Your Summary

Here's a record of your answers. You can use it to talk with your doctor or loved ones about your decision.

Your decision  

Next steps

Which way you're leaning

How sure you are

Your comments

Your knowledge of the facts  

Key concepts that you understood

Key concepts that may need review

Getting ready to act  

Patient choices

Credits

Credits
Credits Healthwise Staff
Primary Medical Reviewer Anne C. Poinier, MD - Internal Medicine
Specialist Medical Reviewer Shelly R. Garone, MD, FACP - Palliative Medicine
You may want to have a say in this decision, or you may simply want to follow your doctor's recommendation. Either way, this information will help you understand what your choices are so that you can talk to your doctor about them.

Autopsy: Should I Have an Autopsy Done on My Loved One?

Here's a record of your answers. You can use it to talk with your doctor or loved ones about your decision.
  1. Get the facts
  2. Compare your options
  3. What matters most to you?
  4. Where are you leaning now?
  5. What else do you need to make your decision?

1. Get the facts

Your options

  • Have an autopsy done on your loved one.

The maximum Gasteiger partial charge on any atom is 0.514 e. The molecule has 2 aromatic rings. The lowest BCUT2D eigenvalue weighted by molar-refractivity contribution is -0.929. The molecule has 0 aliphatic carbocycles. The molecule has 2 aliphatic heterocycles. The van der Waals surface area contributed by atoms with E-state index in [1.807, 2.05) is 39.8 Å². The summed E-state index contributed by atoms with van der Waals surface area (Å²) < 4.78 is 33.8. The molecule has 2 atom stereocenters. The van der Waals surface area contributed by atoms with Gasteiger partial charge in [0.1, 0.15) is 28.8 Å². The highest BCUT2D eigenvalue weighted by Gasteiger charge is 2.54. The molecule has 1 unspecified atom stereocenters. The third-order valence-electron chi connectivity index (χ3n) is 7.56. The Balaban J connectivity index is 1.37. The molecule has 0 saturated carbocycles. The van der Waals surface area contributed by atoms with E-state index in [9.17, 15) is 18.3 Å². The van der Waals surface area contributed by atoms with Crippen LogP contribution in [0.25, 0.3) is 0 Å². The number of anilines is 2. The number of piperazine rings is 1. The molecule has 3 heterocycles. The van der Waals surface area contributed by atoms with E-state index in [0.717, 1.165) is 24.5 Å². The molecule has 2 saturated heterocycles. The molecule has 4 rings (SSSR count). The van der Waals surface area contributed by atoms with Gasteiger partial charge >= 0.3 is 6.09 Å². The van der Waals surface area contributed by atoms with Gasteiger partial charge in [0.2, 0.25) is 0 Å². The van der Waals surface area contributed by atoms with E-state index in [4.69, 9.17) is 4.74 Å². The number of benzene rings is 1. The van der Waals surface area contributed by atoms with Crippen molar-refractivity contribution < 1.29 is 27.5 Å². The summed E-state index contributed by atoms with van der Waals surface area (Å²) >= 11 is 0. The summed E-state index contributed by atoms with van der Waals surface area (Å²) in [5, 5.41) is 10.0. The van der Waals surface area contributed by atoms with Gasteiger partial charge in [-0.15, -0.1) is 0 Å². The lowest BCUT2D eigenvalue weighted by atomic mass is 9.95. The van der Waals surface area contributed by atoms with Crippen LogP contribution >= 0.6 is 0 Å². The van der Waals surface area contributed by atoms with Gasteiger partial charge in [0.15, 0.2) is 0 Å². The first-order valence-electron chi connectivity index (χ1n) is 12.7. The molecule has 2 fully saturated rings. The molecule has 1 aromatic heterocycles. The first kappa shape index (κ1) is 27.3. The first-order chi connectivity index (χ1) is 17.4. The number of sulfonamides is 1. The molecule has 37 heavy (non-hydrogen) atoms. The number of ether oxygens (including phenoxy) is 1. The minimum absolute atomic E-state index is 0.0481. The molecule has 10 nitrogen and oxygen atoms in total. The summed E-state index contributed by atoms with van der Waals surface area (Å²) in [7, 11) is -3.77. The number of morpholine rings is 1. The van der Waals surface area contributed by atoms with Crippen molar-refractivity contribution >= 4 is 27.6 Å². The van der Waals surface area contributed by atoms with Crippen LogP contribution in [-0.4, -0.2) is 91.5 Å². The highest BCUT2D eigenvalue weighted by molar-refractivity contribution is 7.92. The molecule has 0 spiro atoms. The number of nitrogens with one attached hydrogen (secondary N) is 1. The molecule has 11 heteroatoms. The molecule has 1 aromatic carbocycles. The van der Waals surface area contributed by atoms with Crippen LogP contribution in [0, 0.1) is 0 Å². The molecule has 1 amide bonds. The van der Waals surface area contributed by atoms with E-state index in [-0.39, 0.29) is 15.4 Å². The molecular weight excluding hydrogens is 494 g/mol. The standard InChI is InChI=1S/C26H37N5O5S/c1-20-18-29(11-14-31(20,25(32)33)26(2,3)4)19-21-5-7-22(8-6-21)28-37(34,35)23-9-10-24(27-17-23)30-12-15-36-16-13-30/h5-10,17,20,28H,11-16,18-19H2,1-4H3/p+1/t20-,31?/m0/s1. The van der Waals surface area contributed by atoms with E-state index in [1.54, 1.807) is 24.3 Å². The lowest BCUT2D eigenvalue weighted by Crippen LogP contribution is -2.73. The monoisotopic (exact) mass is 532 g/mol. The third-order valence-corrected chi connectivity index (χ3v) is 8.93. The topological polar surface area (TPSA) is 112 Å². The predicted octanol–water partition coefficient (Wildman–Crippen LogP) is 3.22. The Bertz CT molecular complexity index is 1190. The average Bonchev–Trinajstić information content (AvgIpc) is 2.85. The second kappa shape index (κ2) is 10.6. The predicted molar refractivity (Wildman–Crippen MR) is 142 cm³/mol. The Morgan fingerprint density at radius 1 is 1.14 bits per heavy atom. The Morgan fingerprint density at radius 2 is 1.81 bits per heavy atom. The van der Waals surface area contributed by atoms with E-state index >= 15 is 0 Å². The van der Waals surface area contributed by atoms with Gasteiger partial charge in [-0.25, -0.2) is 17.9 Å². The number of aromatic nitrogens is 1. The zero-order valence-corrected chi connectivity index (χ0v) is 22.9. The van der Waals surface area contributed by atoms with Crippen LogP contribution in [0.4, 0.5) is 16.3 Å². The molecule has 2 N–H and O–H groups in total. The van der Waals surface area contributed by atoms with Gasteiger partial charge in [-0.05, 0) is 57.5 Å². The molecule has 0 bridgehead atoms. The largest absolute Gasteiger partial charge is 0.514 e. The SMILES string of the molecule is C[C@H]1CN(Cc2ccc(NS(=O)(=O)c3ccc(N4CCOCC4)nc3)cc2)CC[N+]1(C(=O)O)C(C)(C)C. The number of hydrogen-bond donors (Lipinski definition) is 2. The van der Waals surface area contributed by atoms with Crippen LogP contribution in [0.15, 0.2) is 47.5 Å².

• Don't have an autopsy done on your loved one.

Key points to remember

  • For many families, the decision about whether to ask for an autopsy can be hard. It may help to talk with a counselor or member of the clergy during this process.
  • An autopsy can answer questions about why your loved one died. After your loved one is buried or cremated, it may be too late to find out the cause of death.
  • Only you know your thoughts and feelings about having an autopsy done on your loved one. Your religion, cultural beliefs, or ethnic background may also affect your decision.
  • You may or may not have to pay for an autopsy.
  • If you request an autopsy, you can also ask that the exam be limited to certain parts of the body. But first you may want to make sure that your request will not keep the doctor from getting the information that he or she needs to answer your questions.
  • The doctor will be very careful when doing an autopsy, and in most cases the cuts won't show. An autopsy won't prevent you from having an open casket at your loved one's funeral.
FAQs

What is an autopsy, and why is it done?

An autopsy is a medical exam of a body after death. It is done to find out how and why a person died. A doctor (pathologist) who specializes in examining body tissues and fluid usually performs an autopsy. What exactly is done during an autopsy depends on the circumstances of the death and what specific issues are being looked at.

The law may require autopsies in certain cases, such as:

  • Sudden or unexpected death, such as sudden infant death syndrome (SIDS).
  • Death caused by an injury, including suicide, murder, an accident, drug overdose, or poisoning.
  • Deaths that are suspicious.